Friday, 19 July 2013


Made the most of the warm evenings with some more moth trapping sessions at the park. Rewarded on the night of the 17th with this fine looking garden tiger moth. This big colourful moth has been one of the top highlights in recent summers, usually during the third week of July, when one individual makes an appearance. Last year none were recorded because of the poor weather but prior to that, garden tigers had turned up in the four earlier years on the 20th, 21st, 22nd and the 17th of July.

Garden tigers used to be a widespread moth in the UK but according to a recent study the population has fallen by a staggering 93% over the last forty years. It is far from being a common garden moth these days.

This eye-catching bordered beauty was a new species for the park with its orange and brown colouration. Although it has been recorded in several places across the county, it is listed as scarce. Normally found in woods and marshes the caterpillars feed on sallow.

The first barred red moth for the park was found in the trap, a species normally associated with conifers.

One of the prettiest of moths is the peach blossom with petal-like markings ideal for camouflage amongst the petals of brambles, the foodplant of the caterpillars. Although generally a widespread moth, it's not recorded often at the park, with only two or three previous records.

Luckily I recognised this distinctively patterned micro-moth, pictured above, before it may've got unwittingly stood on as it lay on the sheet beside the trap as the rare migrant dark-bordered pearl - Evergestis limbata.This moth was first recorded in the UK only 20 years ago with the few sightings since then occurring in the south and south-eastern counties. It has also been found breeding at one or two southern locations too.
  There have been several Essex records in recent years mainly in the north-east of the county, with a recent report from Frinton earlier this week.

This very colourful V-pug moth was resting inside the trap, displaying the bright green colouration. The dark V shape is just about seen half-way along each wing. It is recorded here most years and is generally increasing in numbers.

Despite it being quite a common moth, the strikingly patterned broad-bordered yellow underwing caught the eye. More so when it when it flashed the yellow markings on the hindwings.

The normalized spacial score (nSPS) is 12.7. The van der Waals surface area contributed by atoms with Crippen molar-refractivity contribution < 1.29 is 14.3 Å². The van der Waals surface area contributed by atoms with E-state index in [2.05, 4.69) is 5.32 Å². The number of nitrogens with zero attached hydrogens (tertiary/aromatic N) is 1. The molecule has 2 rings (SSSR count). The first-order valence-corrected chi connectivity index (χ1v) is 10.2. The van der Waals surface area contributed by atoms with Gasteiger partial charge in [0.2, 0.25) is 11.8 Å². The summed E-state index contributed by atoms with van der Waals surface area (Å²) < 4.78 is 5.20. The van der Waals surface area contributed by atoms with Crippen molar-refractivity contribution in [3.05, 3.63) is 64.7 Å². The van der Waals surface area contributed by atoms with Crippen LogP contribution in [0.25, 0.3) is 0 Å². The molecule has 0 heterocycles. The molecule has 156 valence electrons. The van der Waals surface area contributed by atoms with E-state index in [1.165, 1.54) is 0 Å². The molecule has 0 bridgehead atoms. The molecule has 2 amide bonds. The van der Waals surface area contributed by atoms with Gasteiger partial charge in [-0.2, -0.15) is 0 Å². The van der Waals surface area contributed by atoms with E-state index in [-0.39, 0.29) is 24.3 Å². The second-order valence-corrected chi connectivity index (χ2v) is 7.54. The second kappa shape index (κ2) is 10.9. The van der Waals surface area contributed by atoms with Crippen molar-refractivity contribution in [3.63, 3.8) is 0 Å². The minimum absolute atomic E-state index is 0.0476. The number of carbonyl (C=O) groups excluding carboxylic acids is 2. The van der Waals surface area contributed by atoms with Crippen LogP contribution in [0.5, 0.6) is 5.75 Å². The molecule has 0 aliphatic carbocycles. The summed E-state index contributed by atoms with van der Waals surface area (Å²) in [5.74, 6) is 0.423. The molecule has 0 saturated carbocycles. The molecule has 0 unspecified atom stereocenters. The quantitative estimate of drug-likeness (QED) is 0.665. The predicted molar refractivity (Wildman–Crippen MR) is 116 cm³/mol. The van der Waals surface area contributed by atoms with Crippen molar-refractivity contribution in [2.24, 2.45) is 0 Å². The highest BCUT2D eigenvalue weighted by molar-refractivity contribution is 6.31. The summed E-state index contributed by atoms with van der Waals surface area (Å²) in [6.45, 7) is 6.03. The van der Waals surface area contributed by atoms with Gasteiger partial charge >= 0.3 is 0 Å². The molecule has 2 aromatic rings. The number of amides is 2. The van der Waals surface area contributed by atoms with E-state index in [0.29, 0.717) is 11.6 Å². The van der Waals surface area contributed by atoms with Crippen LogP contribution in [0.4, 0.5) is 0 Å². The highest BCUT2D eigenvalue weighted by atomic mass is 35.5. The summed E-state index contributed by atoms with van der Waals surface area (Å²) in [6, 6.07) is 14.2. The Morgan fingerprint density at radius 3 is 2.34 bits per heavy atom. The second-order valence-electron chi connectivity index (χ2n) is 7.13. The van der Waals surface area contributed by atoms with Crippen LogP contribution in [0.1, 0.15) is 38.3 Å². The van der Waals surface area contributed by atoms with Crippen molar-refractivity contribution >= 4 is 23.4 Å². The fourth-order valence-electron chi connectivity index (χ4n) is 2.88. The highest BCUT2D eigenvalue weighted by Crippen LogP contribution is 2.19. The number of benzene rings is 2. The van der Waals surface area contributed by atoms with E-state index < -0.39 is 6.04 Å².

The white satin moth has silky, almost translucent wings, along with the distinctive black and white legs. It's noted at the park most years.

It was nice to see this very black coloured dot moth, a freshly emerged individual. It's a common moth generally although here at the park, only one or two are noted each summer, usually well faded specimens.

Eighty species of macro moth were noted on the night of the 17th using two traps, the best night of the summer so far. Amongst the moths noted were privet hawk, pine hawk, poplar hawk, small elephant hawk, elephant hawk, coronet, starwort, shark, nutmeg, poplar grey, scalloped oak, knotgrass, dun-bar, lunar-spotted pinion, dusky sallow, fen wainscot, herald, fanfoot and bird's wing. Moths noted on other recent nights have included July highflier, peacock, broad-bordered white, small angle shades, L-album wainscot, least carpet and small scallop.

The recent hot spell has brought masses of summer chafers out at dusk with several attracted to the moth traps too, such as this pair found mating on the sheet by the trap.

Bird activity seems to have been quiet at the park over recent days especially during the middle part of the day with the very hot temperatures of up to 28 degrees. A number of swallows have been hawking over the park over recent days, with up to fifty birds noted. A few sand martins have been passing through too with 300 stopping off briefly over the grazing fields on the 14th. Andy Field saw two sedge warblers beside the fields on the same day too.

The young kestrels were starting to leave their nestbox on the 14th with one of the four youngsters clambering and fluttering to the top of the tree. The parents have been seen at times hovering over the long grass of the park and seawall.

The main wader across the mudflats is the black-tailed godwits with up to 300 birds noted, with a few also feeding on the park's pools. A whimbrel flew over the fields whistling on the 14th and a greenshank called as it passed by the park on the 17th. Yellow wagtails have been noted most days with seven birds flying onto the fields on the 16th. A Mediterranean gull flew over the park on the 17th and common tern has overflown the park a couple of times too. Dave Allen reported the first returning knot on the mud on the 14th.

Butterflies enjoying the heatwave have included the first hedge browns on the 16th, lots of meadow browns, ringlets, small skipper, Essex skipper, speckled wood, small tortoiseshell, comma, small white, large white and small heath. Steve Entwistle noted ringlet and 2 gatekeepers near Meeting Lane on the 15th.The small number of dragonflies at the park have been a few emperors and the ruddy darters.

An adder slid across the grass in the car park on the 17th, two were seen in their usual spot on the 16th and a grass-snake was seen briefly as it disappeared off a path on the 14th. The black rabbit is still occupying the same bit of grass near the car park having been first spotted here almost three months ago.

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